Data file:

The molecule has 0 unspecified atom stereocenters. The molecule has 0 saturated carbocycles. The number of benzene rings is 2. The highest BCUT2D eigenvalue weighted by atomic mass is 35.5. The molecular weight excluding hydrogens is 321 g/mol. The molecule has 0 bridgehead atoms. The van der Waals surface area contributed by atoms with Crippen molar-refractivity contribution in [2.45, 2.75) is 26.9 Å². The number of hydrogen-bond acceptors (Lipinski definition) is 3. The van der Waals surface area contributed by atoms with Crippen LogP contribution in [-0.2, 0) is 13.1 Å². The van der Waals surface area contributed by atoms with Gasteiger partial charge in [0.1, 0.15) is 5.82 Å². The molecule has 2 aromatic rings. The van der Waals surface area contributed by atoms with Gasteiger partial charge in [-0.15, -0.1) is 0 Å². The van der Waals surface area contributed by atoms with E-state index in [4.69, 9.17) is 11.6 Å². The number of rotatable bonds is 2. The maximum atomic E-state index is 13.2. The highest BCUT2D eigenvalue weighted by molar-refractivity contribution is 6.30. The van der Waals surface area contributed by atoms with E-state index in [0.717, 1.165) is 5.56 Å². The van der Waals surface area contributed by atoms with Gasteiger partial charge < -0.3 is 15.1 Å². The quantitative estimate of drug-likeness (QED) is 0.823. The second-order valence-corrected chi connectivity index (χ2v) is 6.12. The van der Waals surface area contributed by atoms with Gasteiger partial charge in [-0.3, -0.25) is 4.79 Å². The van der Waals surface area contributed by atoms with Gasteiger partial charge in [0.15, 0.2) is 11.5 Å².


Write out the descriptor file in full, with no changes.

The molecule has 0 unspecified atom stereocenters. The molecule has 0 saturated carbocycles. The number of benzene rings is 2. The highest BCUT2D eigenvalue weighted by atomic mass is 35.5. The molecular weight excluding hydrogens is 321 g/mol. The molecule has 0 bridgehead atoms. The van der Waals surface area contributed by atoms with Crippen molar-refractivity contribution in [2.45, 2.75) is 26.9 Å². The number of hydrogen-bond acceptors (Lipinski definition) is 3. The van der Waals surface area contributed by atoms with Crippen LogP contribution in [-0.2, 0) is 13.1 Å². The van der Waals surface area contributed by atoms with Gasteiger partial charge in [0.1, 0.15) is 5.82 Å². The molecule has 2 aromatic rings. The van der Waals surface area contributed by atoms with Gasteiger partial charge in [-0.15, -0.1) is 0 Å². The van der Waals surface area contributed by atoms with E-state index in [4.69, 9.17) is 11.6 Å². The number of rotatable bonds is 2. The maximum atomic E-state index is 13.2. The highest BCUT2D eigenvalue weighted by molar-refractivity contribution is 6.30. The van der Waals surface area contributed by atoms with E-state index in [0.717, 1.165) is 5.56 Å². The van der Waals surface area contributed by atoms with Gasteiger partial charge < -0.3 is 15.1 Å². The quantitative estimate of drug-likeness (QED) is 0.823. The second-order valence-corrected chi connectivity index (χ2v) is 6.12. The van der Waals surface area contributed by atoms with Gasteiger partial charge in [-0.3, -0.25) is 4.79 Å². The van der Waals surface area contributed by atoms with Gasteiger partial charge in [0.15, 0.2) is 11.5 Å².